“Chillax! It’s all good. But I do need a name.”
“No name. Absolutely. No. Name.”
“But names are like job security.”
“My point exactly.”
“Lady, I just need that first break. Having a name could make a major difference.”
“How about Figment? We could call you Figgy for short.”
“Whoa. Mean lady. Jayden maybe.”
“Get real. No no don’t get real! Once I give you a name, you have to have a bigger role. I bet you know that. You obviously have aspirations.”
“You got it. How about I drive a cool car to deliver the pizza. Maybe a classic Mustang? Sweet.”
“That won’t be happening. Now get out of my head. I have deadlines. I have a blog to write. It’s my first and I’m a bit nervous about it.”
“I could help with that. You want to write about cars? My dad used to take me to the shows.”
“You don’t have a dad. You’re a figment.”
“Sure I do. Hey! I could drive a classic Mustang Convertible, say a 1990. Cherry red. Or what about a ‘Vette’? Come back! Don’t go fold the laundry! You’re supposed to be writing. Okay! I’ll deliver the pizza. Whatever. I’ll drive the Neon, if it makes you happy. Just let me in. I need that first break. Helloooo…?”


All right, I’m back. So, you see my problem? These guys just wear you down. One time a burglar named Bunny Mayhew sweet-talked his way into a small role in one of my Camilla MacPhee mysteries. Now he thinks he’ll be pivotal in Law and Disorder, slotted for Fall 2008. Pivotal! Sheesh.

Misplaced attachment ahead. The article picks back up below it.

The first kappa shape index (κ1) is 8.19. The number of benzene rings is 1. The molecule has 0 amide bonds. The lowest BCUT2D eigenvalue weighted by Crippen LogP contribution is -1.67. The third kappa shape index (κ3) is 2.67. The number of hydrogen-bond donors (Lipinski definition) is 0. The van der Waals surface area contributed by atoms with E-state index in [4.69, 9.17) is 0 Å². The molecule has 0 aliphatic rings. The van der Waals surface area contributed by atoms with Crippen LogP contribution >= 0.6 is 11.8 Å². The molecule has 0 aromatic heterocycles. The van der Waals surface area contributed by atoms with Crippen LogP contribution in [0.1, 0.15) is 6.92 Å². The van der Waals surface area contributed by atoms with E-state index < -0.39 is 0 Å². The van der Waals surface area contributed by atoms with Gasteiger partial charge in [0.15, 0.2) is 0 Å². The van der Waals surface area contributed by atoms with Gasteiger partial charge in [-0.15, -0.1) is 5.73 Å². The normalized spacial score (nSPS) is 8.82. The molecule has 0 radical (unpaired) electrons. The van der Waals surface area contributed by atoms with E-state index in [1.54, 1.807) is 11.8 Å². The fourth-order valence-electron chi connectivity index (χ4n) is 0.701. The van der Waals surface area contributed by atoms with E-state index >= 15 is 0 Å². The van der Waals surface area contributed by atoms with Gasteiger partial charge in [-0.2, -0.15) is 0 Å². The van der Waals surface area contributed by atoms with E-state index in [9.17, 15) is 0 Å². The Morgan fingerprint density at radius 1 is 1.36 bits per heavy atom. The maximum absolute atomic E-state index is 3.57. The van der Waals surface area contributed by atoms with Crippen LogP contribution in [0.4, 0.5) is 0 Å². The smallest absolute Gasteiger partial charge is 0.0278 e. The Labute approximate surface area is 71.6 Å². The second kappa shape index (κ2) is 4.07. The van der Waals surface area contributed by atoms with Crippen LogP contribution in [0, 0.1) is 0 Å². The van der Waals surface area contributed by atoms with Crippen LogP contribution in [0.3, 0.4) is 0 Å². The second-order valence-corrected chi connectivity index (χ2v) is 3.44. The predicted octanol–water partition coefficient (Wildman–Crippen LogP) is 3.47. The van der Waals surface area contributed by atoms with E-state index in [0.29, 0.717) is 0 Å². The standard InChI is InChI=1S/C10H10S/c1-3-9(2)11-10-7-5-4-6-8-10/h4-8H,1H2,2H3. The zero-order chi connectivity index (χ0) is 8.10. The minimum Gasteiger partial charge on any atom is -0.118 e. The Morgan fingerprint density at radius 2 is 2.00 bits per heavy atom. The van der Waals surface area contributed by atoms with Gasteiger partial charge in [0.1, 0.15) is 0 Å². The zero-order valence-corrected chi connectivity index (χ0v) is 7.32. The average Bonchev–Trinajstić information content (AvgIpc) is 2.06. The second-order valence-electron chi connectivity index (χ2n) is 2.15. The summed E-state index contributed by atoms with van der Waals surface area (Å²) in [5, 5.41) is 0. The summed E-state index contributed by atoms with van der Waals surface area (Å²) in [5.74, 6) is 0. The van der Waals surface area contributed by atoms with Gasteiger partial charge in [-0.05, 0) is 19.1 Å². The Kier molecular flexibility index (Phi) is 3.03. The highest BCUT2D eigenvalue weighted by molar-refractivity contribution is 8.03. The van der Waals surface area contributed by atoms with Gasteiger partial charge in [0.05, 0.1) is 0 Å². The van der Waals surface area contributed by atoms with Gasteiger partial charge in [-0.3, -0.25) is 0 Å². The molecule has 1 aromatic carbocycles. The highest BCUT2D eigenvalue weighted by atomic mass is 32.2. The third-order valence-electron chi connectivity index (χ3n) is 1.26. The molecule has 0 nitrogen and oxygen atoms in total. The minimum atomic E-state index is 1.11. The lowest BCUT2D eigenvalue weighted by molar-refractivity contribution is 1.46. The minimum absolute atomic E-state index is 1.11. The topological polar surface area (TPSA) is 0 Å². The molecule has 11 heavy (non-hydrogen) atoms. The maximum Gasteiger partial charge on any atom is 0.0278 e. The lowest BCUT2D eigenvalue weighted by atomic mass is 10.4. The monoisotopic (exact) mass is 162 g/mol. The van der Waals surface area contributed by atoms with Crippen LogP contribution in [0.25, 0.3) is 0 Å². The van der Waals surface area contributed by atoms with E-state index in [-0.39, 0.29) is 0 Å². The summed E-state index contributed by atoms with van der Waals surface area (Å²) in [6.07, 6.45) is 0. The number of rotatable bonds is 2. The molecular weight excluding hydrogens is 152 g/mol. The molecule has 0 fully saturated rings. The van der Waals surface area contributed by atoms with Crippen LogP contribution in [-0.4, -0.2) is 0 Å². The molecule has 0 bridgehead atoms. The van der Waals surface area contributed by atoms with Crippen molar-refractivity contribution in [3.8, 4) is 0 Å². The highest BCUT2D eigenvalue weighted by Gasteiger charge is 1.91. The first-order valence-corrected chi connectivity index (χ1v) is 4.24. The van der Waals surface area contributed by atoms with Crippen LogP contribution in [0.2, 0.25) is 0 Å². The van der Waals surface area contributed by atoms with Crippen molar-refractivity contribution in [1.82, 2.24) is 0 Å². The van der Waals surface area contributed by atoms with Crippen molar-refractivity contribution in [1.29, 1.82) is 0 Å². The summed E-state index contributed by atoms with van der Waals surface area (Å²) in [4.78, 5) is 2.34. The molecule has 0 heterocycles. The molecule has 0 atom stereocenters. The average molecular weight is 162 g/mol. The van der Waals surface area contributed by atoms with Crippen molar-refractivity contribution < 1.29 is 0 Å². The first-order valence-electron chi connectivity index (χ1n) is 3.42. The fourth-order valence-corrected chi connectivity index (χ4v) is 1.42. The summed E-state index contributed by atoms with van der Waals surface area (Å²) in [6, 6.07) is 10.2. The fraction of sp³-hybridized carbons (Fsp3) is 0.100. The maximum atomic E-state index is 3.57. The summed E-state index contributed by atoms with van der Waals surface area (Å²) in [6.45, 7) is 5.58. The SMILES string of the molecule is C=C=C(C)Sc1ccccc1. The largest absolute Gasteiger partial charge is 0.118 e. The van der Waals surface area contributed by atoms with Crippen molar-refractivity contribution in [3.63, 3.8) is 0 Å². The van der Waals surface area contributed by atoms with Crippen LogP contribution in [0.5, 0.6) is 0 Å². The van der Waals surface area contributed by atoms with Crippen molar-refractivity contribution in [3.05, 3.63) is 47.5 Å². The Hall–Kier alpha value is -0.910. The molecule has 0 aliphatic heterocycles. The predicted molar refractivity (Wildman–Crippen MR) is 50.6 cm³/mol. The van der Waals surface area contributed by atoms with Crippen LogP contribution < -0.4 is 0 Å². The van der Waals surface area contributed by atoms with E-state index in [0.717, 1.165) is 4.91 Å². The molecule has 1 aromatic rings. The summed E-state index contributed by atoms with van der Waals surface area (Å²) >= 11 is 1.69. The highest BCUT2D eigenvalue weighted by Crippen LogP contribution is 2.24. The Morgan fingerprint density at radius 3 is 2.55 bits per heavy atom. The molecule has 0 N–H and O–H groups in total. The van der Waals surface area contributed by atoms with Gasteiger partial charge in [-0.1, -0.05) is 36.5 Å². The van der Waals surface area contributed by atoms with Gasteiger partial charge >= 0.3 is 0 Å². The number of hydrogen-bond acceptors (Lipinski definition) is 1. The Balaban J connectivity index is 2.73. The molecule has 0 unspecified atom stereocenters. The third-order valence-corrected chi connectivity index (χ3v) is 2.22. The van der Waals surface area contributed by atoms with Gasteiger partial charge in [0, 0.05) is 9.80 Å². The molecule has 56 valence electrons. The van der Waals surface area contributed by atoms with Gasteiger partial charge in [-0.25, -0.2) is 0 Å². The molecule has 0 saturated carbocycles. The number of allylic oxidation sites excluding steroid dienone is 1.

Anyway, if you come across my first Charlotte Adams book Organize Your Corpses, which is just off the press in May 2007, and if you like Charlotte, a professional organizer with a disastrous personal life, a passion for chocolate, rescued miniature dachshunds, and great shoes, you may want to read the second: Toying with Death (May 2008). You see, there’s Jayden, this cute guy with sandy fauxhawk who drives a Neon and delivers pizza to the sleuth and her sidekicks, of which there are already quite enough. But this guy has aspirations, although no tattoo as of today. Don’t pay too much attention to him. He’s not pivotal. There’ll be a lot of other stuff going on, including an out-of-control collection of plush toys. So far, they don’t have names.

Want to meet some other aspirational characters? Check out my books at

Friday, May 25, 2007


By Lonnie Cruse

After the 9/11 tragedy the discussion on various writer’s lists centered around how difficult it suddenly was just to write. Some writers worked through their horror by writing, others couldn’t put pen to paper or fingers to keyboard. I've always found myself in the “writing it out in order to get it out” camp. I’ve been studying a lot about journaling lately in preparation for a workshop I taught at the library in Harrisburg, Illinois. (Have Workshops, Will Travel!)

I hadn’t realized until recently that scrapbookers often journal their photo pages, but that’s a terrific idea. My hubby has long complained about the pictures his mother didn’t at least label with names and dates, and about the ones I don’t either. Journaling about photos does leave a terrific record for our progeny. And it doesn’t have to be novel length, just a short paragraph/history about the photo.